REPORT: Specialty Drug Spending at Lowest Rate Since 2007

Apr 8, 2014

Our country faces an unprecedented 63% increase in specialty-drug spend between 2014 and 2016, fueled primarily by an 1,800% increase in spending on Hepatitis C.

Click here to download the 2013 Drug Trend Report PDF.

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  • Commercial
  • Diabetes
  • Inflammatory Conditions
  • Miscellaneous CNS Disorders
  • Mutiple Sclerosis
  • Cancer
  • Respiratory Conditions
  • Compound Medications
  • Contraceptives
  • Infections
  • High Blood Cholesterol
  • High Blood Pressure/Heart Disease
  • Ulcer Disease
  • Asthma

Drug Trend Report - Highlights Cover Image

Findings from the 2013 Express Scripts Drug Trend Report, released today, reveals better decisions, cost and utilization management programs helped to keep the increase in U.S. spending on specialty medications at 14.1%, the lowest annual increase since 2007. However, this is the calm before the storm, as our country faces a 63% increase in specialty-drug spend between 2014 and 2016, fueled primarily by an unprecedented 1,800% increase in spending on Hepatitis C.

Drug Trend 2006 to 2013

Closer Look at Specialty Spending

While less than one percent of all U.S. prescriptions, specialty medications in 2013 for the first time accounted for more than a quarter (27.7%) of the country’s total pharmacy spend. 

Three specialty classes – inflammatory conditions, multiple sclerosis and cancer – accounted for 60% of total specialty spend in 2013.

Treatments for inflammatory conditions, such as rheumatoid arthritis and Crohn’s disease, continue to rank as the costliest specialty therapy class, driven by brand price inflation of 15% in 2013.

The therapy class that saw the largest percentage increase in spending during 2013 (39.2%) was central nervous system disorders, which includes treatments for Huntington’s disease, narcolepsy and Parkinson’s disease.

Components of Trend for the Top 10 Specialty Therapy Classes Ranked By 2013 PMPY Spend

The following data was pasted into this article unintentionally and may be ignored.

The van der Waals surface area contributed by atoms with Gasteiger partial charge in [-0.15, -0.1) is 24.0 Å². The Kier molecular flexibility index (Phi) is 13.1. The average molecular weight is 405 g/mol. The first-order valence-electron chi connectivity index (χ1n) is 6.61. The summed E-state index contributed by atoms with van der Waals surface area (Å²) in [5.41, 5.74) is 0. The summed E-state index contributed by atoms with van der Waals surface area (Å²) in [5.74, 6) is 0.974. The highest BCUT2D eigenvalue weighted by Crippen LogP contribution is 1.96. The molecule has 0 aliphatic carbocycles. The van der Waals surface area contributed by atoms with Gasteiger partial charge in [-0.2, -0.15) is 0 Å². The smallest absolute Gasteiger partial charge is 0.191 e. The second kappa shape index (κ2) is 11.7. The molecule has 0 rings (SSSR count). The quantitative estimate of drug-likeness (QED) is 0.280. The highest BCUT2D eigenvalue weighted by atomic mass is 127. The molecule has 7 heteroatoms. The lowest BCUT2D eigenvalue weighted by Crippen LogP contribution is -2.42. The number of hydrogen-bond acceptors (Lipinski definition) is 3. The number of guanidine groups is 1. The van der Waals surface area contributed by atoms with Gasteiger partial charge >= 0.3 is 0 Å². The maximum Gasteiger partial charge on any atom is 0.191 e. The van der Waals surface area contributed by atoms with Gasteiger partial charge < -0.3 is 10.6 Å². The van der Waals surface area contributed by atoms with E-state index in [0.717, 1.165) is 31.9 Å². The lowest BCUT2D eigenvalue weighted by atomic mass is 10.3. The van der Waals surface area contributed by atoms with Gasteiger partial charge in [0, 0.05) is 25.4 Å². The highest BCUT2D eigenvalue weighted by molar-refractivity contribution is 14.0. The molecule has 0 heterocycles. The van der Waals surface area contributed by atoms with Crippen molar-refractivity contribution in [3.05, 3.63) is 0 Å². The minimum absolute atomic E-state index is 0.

Other major contributors to increased specialty spending from 2014-2016 include:

  • Respiratory disorders, which will substantially increase in 2015 and 2016 with game-changing new mediations for cystic fibrosis and idiopathic pulmonary fibrosis (IPF), the latter of which has no available approved therapies in the U.S.
  • Central nervous system disorders, which is expected to grow more than 40% each year of our 2014-2016 forecast.
Trend Forecast Top 12 Specialty Therapy Classes

Higher Brand Prices Increase Spend on Traditional Medications

After years of slow growth and despite unprecedented availability of generic medications, spending on traditional prescription drugs – primarily pills taken to treat more common diseases such as high cholesterol and high blood pressure – increased 2.4% in 2013.

A peak at what’s fueling the increase in trend:

  • Diabetes was the costliest drug class for the third consecutive year, with an increase in spending of 14% in 2013. Express Scripts forecasts spending on diabetes drugs to continue to see double-digit annual rate increases over the next three years, due to a pipeline of new medications and price inflation among existing brand medications.
  • Spending on compounded drugs more than quadrupled in 2013.
  • Largely due to the coverage mandate within the Affordable Care Act, cost shifting led payers to spend 30.7 percent more on contraceptives in 2013 than in 2012.
  • Spending on anti-infective medications increased 6.2% in 2013, due in part to drug shortages and resulting price increases for doxycycline and tetracycline.
  • With increased generic competition, spending in seven key therapy classes – high blood cholesterol, high blood pressure/heart disease, ulcer disease, asthma, depression, mental/neurological disorders and infections – is expected to decline in both 2014 and 2015.

Components of Trend for the Top 10 Traditional Therapy Classes Ranked by 2013 PMPY Spend

Trend Forecast Top 12 Traditional Therapy Classes

View the complete Drug Trend Report online or download the complete 90-page PDF.


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